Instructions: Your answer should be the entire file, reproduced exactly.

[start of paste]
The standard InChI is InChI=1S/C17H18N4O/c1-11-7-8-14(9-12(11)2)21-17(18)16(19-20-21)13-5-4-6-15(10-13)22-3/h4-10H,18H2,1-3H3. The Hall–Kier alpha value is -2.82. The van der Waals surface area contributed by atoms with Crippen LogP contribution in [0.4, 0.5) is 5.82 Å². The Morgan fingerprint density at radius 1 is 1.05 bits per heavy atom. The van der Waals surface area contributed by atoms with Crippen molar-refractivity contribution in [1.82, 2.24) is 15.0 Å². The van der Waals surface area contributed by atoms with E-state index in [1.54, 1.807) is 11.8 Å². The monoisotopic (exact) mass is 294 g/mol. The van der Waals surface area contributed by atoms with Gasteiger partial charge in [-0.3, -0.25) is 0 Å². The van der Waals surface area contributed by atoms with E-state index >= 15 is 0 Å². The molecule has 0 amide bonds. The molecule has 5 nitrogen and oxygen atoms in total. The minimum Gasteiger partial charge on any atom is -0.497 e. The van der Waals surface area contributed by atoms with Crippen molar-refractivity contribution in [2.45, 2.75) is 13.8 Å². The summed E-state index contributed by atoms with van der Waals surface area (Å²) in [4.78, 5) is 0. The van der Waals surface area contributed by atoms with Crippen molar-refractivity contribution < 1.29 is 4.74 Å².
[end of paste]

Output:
The standard InChI is InChI=1S/C17H18N4O/c1-11-7-8-14(9-12(11)2)21-17(18)16(19-20-21)13-5-4-6-15(10-13)22-3/h4-10H,18H2,1-3H3. The Hall–Kier alpha value is -2.82. The van der Waals surface area contributed by atoms with Crippen LogP contribution in [0.4, 0.5) is 5.82 Å². The Morgan fingerprint density at radius 1 is 1.05 bits per heavy atom. The van der Waals surface area contributed by atoms with Crippen molar-refractivity contribution in [1.82, 2.24) is 15.0 Å². The van der Waals surface area contributed by atoms with E-state index in [1.54, 1.807) is 11.8 Å². The monoisotopic (exact) mass is 294 g/mol. The van der Waals surface area contributed by atoms with Gasteiger partial charge in [-0.3, -0.25) is 0 Å². The van der Waals surface area contributed by atoms with E-state index >= 15 is 0 Å². The molecule has 0 amide bonds. The molecule has 5 nitrogen and oxygen atoms in total. The minimum Gasteiger partial charge on any atom is -0.497 e. The van der Waals surface area contributed by atoms with Crippen molar-refractivity contribution in [2.45, 2.75) is 13.8 Å². The summed E-state index contributed by atoms with van der Waals surface area (Å²) in [4.78, 5) is 0. The van der Waals surface area contributed by atoms with Crippen molar-refractivity contribution < 1.29 is 4.74 Å².